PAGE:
Nervous Twitching

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THE NIGHT was cold and the air murky. Samantha's blood was dark and still warm as it poured out onto the cool pavement from beneath her shoulder blades.

Neil Hunter was afraid.

Sort of.

He couldn't quite remember what had happened . . . here, it's heavy. It takes two hands just to lift it . . . but the results were plainly obvious. Samantha was now dead.

Sort of.

Relax. Hold it down. Expose the neck. That's it. Good, Neil. Good boy.

Samantha's head rested on the alley floor about two feet away from her body. Burning tears welled in Neil's eyes. What had happened to her? And why couldn't he remember it?

Well he could remember it.

Sort of.

Good, son. Don't lose your grip. Lift the axe, aim and drop. Quickly.

He remembered seeing her head rolling away from her body. And hearing the echoes of her screams bouncing off the alley walls.

Something else echoed there, too. Laughter?

Look at them fluttering helplessly about the yard. It's funny, but not funny. It's somehow pitiful. And the worst thing is that I can't help but watch and laugh.

Neil bowed over and released the contents of his stomach onto the cool pavement, beside the fresh crimson liquid pooling on the alley floor.

Steam slowly rose from the pair of liquids.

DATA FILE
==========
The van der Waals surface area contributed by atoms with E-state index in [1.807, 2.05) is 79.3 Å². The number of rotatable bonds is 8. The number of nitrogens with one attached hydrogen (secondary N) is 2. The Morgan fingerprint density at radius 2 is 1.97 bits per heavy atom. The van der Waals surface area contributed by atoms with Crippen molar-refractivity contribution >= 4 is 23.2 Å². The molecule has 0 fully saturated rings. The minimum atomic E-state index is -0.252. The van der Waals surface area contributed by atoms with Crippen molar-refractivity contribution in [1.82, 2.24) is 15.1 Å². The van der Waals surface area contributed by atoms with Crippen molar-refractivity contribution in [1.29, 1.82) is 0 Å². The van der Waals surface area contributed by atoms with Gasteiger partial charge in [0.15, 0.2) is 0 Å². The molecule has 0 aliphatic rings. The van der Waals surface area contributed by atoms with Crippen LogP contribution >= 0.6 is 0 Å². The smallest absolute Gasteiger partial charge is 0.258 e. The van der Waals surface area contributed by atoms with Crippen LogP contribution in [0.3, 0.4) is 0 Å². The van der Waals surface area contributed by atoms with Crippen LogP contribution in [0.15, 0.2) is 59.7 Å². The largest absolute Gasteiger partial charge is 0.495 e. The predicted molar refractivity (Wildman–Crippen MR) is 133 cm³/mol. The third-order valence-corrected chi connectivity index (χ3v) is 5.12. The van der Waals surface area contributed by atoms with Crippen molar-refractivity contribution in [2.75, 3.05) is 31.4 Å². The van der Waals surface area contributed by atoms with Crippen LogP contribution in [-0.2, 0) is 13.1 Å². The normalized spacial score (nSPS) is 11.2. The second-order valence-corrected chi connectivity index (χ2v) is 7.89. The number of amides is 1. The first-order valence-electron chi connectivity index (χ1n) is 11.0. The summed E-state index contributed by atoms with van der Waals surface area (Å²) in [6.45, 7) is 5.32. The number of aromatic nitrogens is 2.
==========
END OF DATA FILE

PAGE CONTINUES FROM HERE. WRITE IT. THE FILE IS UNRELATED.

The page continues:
Beside him, her headless body twitched.

He looked up at the decapitated head through the blur of tears.

"Help me," her lips seemed to say as her mouth moved.

Dad. They won't stop running around. Do they even know they're dead?

And her eyes. They were vacant and staring.

Sort of.

For sometimes her eyes seemed to move, seemed to be following his own movements.

It's nervous twitching, Neil. They'll stop. Funny how they flutter about even after they are dead, isn't it? But we both know that it's really just nervous twitching. Nothing more.

Neil knelt by Samantha's head, the taste of bile still strong in his throat. Although his stomach continued to churn and his heart continued to ache, he could no longer throw up or cry.

He was beyond all that.

Sort of.

Nothing more than nervous twitching. Keep watching son. They'll stop.

Shivering in the cool night air, he picked up her head, the left cheek matted with blood, now cold, and cradled it in his arms.

He could feel her lips working against his chest.

Sort of funny how they twitch. But they're not stopping, Dad. They're not stopping!


-- END --


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